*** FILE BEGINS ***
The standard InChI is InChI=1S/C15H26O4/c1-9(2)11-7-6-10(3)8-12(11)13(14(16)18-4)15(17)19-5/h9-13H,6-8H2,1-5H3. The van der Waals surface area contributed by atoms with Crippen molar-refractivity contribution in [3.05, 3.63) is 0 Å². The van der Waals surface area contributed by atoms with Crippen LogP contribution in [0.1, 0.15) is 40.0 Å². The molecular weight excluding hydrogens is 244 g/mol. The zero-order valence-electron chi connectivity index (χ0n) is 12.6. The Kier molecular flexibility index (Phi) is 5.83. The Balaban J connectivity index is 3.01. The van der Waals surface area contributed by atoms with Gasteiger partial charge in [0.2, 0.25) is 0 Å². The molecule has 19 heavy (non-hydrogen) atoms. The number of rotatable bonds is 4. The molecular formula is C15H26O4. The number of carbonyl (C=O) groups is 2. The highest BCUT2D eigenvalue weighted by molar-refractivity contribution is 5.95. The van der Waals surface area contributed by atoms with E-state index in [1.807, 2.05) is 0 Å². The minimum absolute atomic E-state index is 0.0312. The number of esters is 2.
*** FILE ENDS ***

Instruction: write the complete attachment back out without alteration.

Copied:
The standard InChI is InChI=1S/C15H26O4/c1-9(2)11-7-6-10(3)8-12(11)13(14(16)18-4)15(17)19-5/h9-13H,6-8H2,1-5H3. The van der Waals surface area contributed by atoms with Crippen molar-refractivity contribution in [3.05, 3.63) is 0 Å². The van der Waals surface area contributed by atoms with Crippen LogP contribution in [0.1, 0.15) is 40.0 Å². The molecular weight excluding hydrogens is 244 g/mol. The zero-order valence-electron chi connectivity index (χ0n) is 12.6. The Kier molecular flexibility index (Phi) is 5.83. The Balaban J connectivity index is 3.01. The van der Waals surface area contributed by atoms with Gasteiger partial charge in [0.2, 0.25) is 0 Å². The molecule has 19 heavy (non-hydrogen) atoms. The number of rotatable bonds is 4. The molecular formula is C15H26O4. The number of carbonyl (C=O) groups is 2. The highest BCUT2D eigenvalue weighted by molar-refractivity contribution is 5.95. The van der Waals surface area contributed by atoms with E-state index in [1.807, 2.05) is 0 Å². The minimum absolute atomic E-state index is 0.0312. The number of esters is 2.